VIEWS: 1 PAGES: 24 POSTED ON: 6/24/2012
Resisting the Pessimistic Induction Kareem Khalifa Department of Philosophy Middlebury College Overview No Miracles versus Pessimistic Induction Carving up Laudan’s Hit List Genuine versus spurious empirical success Psillos’s Divide et Impera Explaining genuinely empirically successful, but non- referring theories Theoretical constituents Essential contributions Objections to Psillos No Miracles Argument Scientific theories are empirically successful. The approximate truth of these theories best explains their empirical success. So scientific theories are approximately true. The Pessimistic Induction attacks the 2nd premise. Pessimistic Induction If a theory’s approximate truth best explains its empirical success, then there should be few/no empirically successful but false theories. But there are! Recall the Hit List! …or see the next slide… So a theory’s approximate truth need not be the best explanation of its empirical success. The Hit List The crystalline spheres of ancient and medieval astronomy The humoral theory of medicine The effluvial theory of static electricity ‘Catastrophist’ geology, including the Noah’s Flood The phlogiston theory of chemistry The caloric theory of heat The vibratory theory of heat The vital force theories of physiology The electromagnetic aether The optical aether The theory of circular inertia Theories of spontaneous generation Important Details in the Pessimistic Induction (S307) A. Current successful theories are approximately true. B. If current successful theories are truthlike, then past theories cannot be. Ex. If the oxygen theory is truthlike, then phlogiston is not. C. These characteristically false theories were, nonetheless, empirically successful. Thus, a theory’s approximate truth need not be the best explanation of its empirical success. I use the DIVIDE et IMPERA MOVE to get rid of the rest by Psillos vs. the Pessimistic Induction showing how their genuine empirical success depended on B. If current the extent to which they successful theories anticipated the current theory. are truthlike, then past theories cannot be. C. These characteristically false theories were, Many realists whittle down this nonetheless, list by restricting it to theories empirically with genuine empirical successful. successes… Whittling down the Hit List (S307) “Any theoretical framework can be made to fit the phenomena-and hence to be 'successful'-by simply writing the right kind of empirical consequences into it.” That shouldn’t count as genuine empirical success though! Genuine empirical success = novel predictions. This takes care of most members of the hit list, since they are not genuinely empirically successful in the sense of yielding novel predictions. But… There are some false theories that yielded novel predictions, and thus were genuinely empirically successful. Fresnel's theory of diffraction novelly predicted that if an opaque disk intercepts the rays emitted by a light source, a bright spot will appear at the center of its shadow A brief digression on Fresnel Fresnel believed that light travels as a wave through the luminiferous ether From this, he made the novel prediction that if light hit an opaque disk, the disk will cast a shadow with a very bright center But we now know that there is no ether, and that light behaves like both a wave and a particle… So this would seem to suggest that novel predictive theories need not be approximately true… Enter… The strategy Take a past theory that made successful novel predictions DIVIDE its theoretical/unobservable entities into: Essentially contributing theoretical constituents; and Idle theoretical constituents. CONQUER the novel prediction by showing that they are the result of essentially contributing theoretical constituents, and the latter have been retained in our current theories. More on dividing A theoretical constituent is a particular law or mechanism posited by a theory, but not the whole theory A theoretical constituent H essentially contributes to a novel prediction P if: H together with another set of hypotheses H' (and some auxiliaries A) entail P; H' and A alone cannot yield P; and No other available hypothesis H* which is consistent with H' and A can replace H without loss in the relevant derivation of P. Otherwise, H is idle. Fresnel Again Most of the properties attributed to ether were idle with respect to Fresnel’s novel prediction The essentially contributing constituent was Lagrangian dynamics, which is still used in contemporary physics We now attribute Lagrangian properties to electromagnetic fields rather than ether. So the novel empirical success of ether theories is best explained by Lagrangian dynamics So Lagrangian dynamics is approximately true. Objections to Psillos: Overview Must current theories be true? Where have all the good theories gone? Are essential contributions really essential? Are realists good historians of science? Objection 1: Must current theories theories be true? Recall Psillos’s characterization of the Pessimistic Induction: A. Current successful theories are approximately true. B. If current successful theories are truthlike, then past theories cannot be. C. These characteristically false theories were, nonetheless, empirically successful. However, the antirealist needs something much weaker than A, i.e., If any theories are truthlike, our current successful theories are it. Implications of this for the Pessimistic Induction If any theories are truthlike, our current successful theories are it. Thus, even if divide et impera is otherwise flawless, we would only be entitled to the following: • If our current theories are truthlike, then our past theories had truthlike theoretical constituents. But we still haven’t proven that our current theories are truthlike. Objection 2: Where have all the good theories gone? To whittle down the Hit List, realists make the criterion of empirical success more stringent, e.g., using novel predictions. However, the more stringent the criterion, the greater the number of irrational/unsuccessful scientific theories. Thus, if novel prediction is the mark of genuine empirical success, then even realists should accept theories that are technologically, observationally, retrodictively, and/or explanatorily successful can be false with no penalty. But that’s most theories! Look at the Hit List! So we can be antirealists about most theories.` Objection 2 continued Furthermore, why is it that only theories yielding novel predictions require realist explanations of their success? If it’s merely to “stump the antirealist,” then this looks ad hoc. Objection 3: Are essentially contributing constituents essential? Recall: A theoretical constituent H essentially Underdetermination: We contributes to a novel could have a different set of prediction P if: hypotheses and auxiliaries H together with another that would yield P! set of hypotheses H' (and some auxiliaries A) entail P; H' and A alone cannot yield P; and This could just speak to our No other available lack of imagination. The fact hypothesis H* which is that H* is unavailable consistent with H' and A can replace H without loss doesn’t mean it’s false, in the relevant derivation which is what realism of P. requires. Objection 4: Are realists good historians of science? The realist claims that a novel prediction happened because a past theory used the same theoretical constituents that current theories use. However, “with hindsight, we can rather easily work it out so that the theoretical constituents that 'contributed' to the successes of past theories turn out to be those which were, as it happens, retained in subsequent theories” (S311) Psillos’s Reply to Objection 4 With their own current theories, scientists take different attitudes towards whether something is essential or merely speculative/tentative. So realists can do this too. It is possible to identify essential contributors without the benefit of hindsight. Rebuttal to Psillos But even very good scientists aren’t great at this. Look at Maxwell on the status of ether: Whenever energy is transmitted from one body to another in time, there must be a medium or substance in which energy exists after it leaves one body and before it reaches the other. In effect, this just produces another pessimistic induction over the course of scientists’ judgments about what is an essentially contributing theoretical constituent. Recap The Pessimistic Induction can be challenged on the grounds that: Many members on Laudan’s Hit List are not genuinely empirically successful. Divide et Impera: The ones that are can be explained by their having truthlike theoretical constituents. There are at least four objections to these challenges to the Pessimistic Induction.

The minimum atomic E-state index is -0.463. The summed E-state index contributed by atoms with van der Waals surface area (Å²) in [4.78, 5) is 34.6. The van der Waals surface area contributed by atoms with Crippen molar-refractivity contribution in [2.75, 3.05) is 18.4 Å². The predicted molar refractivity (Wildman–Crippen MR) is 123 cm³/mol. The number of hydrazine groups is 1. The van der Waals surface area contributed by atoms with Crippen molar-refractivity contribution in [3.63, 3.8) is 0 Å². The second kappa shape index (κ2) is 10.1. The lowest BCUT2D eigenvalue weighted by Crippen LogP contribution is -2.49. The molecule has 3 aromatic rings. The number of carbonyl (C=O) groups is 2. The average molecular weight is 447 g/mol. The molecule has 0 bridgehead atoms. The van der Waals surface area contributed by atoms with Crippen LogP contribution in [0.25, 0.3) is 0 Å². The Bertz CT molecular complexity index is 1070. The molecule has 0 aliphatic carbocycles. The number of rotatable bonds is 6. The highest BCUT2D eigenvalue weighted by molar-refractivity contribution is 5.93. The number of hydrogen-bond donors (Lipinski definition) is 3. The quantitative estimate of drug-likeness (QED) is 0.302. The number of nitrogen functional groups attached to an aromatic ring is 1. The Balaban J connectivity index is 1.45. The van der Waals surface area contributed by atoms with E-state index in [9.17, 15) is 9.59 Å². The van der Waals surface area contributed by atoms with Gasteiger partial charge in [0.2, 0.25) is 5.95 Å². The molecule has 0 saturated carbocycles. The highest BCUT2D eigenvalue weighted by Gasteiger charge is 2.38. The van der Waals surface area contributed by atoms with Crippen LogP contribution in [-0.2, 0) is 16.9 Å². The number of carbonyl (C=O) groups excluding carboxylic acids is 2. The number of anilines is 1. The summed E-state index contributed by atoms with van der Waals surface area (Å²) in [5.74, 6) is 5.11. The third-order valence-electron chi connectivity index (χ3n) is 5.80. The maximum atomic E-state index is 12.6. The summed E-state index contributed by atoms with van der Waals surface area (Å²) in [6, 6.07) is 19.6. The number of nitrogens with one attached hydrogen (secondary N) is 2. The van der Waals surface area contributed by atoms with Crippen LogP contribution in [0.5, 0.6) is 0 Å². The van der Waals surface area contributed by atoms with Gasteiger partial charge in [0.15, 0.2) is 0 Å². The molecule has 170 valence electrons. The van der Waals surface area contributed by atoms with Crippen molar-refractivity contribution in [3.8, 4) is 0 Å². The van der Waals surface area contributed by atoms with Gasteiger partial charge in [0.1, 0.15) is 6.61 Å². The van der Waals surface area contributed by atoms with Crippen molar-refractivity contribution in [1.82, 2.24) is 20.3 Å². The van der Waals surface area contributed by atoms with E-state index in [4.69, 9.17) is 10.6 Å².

Pages to are hidden for
"Resisting the Pessimistic Induction"Please download to view full document